Is the United Nations a Failure?

Arne Immanuel Bänsch/picture alliance via Getty Images

U.N. peacekeepers patrol the border between Israel and Lebanon.

When 51 countries banded together and founded the United Nations in 1945, the world had just emerged from the horrors of World War II and the Holocaust. Leaders envisioned an international forum where countries could work out differences and prevent armed conflicts. Today, the U.N., with 193 member nations, manages global health and food programs, aid for refugees, peacekeeping operations, and much more. But the devastation resulting from wars—most recently Russia’s invasion of Ukraine—continues, and many people wonder whether the U.N. is doing what it was originally intended to do.


Two international affairs experts face off about whether the U.N. has failed to live up to its founding principles.

Former U.N. Secretary General Dag Hammarskjöld once observed, “The United Nations was not created in order to bring us to heaven, but in order to save us from hell.” Unfortunately, recent events have shown that neither goal is within its grasp.

The U.N.’s response to Russia’s invasion of Ukraine has been anemic. The General Assembly passed nonbinding, hand-slap condemnations. Other U.N. organizations similarly condemned Russia’s actions. But punitive measures have been largely absent. In 1974, the U.N. suspended South Africa from the organization as a punishment for its apartheid policy. But today, Russia, despite invading a sovereign nation and committing numerous war crimes, remains a member in good standing, and no U.N. sanctions have been applied because Russia can veto Security Council resolutions.

It’s business as usual at the U.N., even as Russia invades a sovereign nation.

The U.N. has also failed to condemn China for its many atrocities against the Uighurs, a Muslim minority in Xinjiang Province. These include the unfair detention of more than 1 million civilians, forced labor, and torture. The United States has called China’s treatment of the Uighurs a genocide, yet China continues to sit on the U.N.’s Human Rights Council.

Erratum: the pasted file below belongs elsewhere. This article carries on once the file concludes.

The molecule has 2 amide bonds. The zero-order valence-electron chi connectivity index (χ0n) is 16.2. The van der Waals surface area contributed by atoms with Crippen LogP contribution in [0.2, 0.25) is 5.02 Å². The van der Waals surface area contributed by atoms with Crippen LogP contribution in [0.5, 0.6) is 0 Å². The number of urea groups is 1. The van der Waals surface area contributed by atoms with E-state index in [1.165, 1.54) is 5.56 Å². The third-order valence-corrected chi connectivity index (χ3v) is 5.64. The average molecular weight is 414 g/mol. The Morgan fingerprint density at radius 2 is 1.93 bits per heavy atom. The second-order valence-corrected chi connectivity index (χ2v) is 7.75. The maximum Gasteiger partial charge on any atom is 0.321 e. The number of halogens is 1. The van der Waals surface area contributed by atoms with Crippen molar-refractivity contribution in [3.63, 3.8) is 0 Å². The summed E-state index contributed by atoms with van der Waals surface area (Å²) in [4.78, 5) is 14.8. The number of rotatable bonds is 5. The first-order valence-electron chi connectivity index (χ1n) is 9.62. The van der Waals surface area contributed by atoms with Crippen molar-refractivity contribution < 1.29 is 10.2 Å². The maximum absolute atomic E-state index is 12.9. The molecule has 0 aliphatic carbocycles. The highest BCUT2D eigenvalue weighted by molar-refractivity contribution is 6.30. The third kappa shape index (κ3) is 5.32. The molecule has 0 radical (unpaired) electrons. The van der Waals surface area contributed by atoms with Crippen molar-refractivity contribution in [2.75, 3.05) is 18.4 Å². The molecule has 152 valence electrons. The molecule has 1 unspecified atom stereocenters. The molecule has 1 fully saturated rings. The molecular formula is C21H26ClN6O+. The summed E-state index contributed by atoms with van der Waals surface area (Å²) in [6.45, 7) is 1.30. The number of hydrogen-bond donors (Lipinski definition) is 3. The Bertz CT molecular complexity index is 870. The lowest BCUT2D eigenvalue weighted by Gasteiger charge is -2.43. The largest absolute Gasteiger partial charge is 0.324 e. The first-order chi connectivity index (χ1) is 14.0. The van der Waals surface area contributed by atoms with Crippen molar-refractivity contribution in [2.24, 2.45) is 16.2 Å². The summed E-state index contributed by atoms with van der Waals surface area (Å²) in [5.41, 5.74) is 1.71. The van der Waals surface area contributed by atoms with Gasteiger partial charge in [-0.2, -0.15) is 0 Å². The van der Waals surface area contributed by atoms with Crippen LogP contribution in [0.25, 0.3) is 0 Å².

Then there’s the U.N.’s Covid response. The World Health Organization (W.H.O.) initially abetted the spread of the pandemic by parroting China’s deadly falsehood that there was no evidence of human-to-human transmission. Later, the W.H.O. praised China’s response, while letting Beijing impede the investigation into the origins of the disease.

Meanwhile, the U.N.’s chronic deficiencies persist. Inadequate oversight has left millions of dollars vulnerable to misuse, and many U.N. development projects have been subject to fraud and corruption.

It’s undeniable that the U.N. does beneficial work: Its food and refugee programs feed and shelter many people. But the U.N. is without doubt much less than it could be, and the past few years have revealed plainly its limitations and failures.



Senior Research Fellow, The Heritage Foundation

Despite its faults, the United Nations is the only forum where world leaders can come together and try to resolve the most urgent issues of our time.

The U.N. is where the world goes to address problems that transcend national boundaries and can’t be solved by any one country acting alone. This includes the environment, the outbreak of a pandemic, the distribution of vaccines, delivering humanitarian aid, protecting human rights, upholding international law, assisting development efforts, protecting the rights of women, and helping refugees who are fleeing war, famine, and persecution.

Keeping global peace is the U.N.’s primary objective. Currently, more than 100,000 military, police, and civilian personnel from 125 countries serve in 12 U.N. peacekeeping missions mainly in Africa and the Middle East. Peacekeeping is also cost-effective: The annual U.N. budget for peacekeeping is less than 0.5 percent of global military spending. The U.N. has won the Nobel Peace Prize 12 times—a record that proves the organization’s global value. The U.N. has been recognized not only for its peace efforts but also for climate change work, for attempts to prevent nuclear energy being used for military purposes, and for work on behalf of children, refugees, and other vulnerable groups.

The U.N.’s 12 Nobel Peace Prizes are proof of the organization’s global value.

In the General Assembly, every country, regardless of geographic size, population, or economy, has one equal vote. And while it’s true that the much smaller Security Council is where most of the U.N.’s big decisions get made, the work of the General Assembly is also critical: The process of negotiating resolutions forces a discussion among nations, and dialogue is the first step to addressing differences—and reconciling them.

To see the U.N.’s value, one needs to look at the whole picture of what the organization does. The U.N.’s most critical work, which is often done out of the limelight, is the daily struggle to make a small contribution to a better world.



Sam Nunn Distinguished Fellow, Nuclear Threat Initiative

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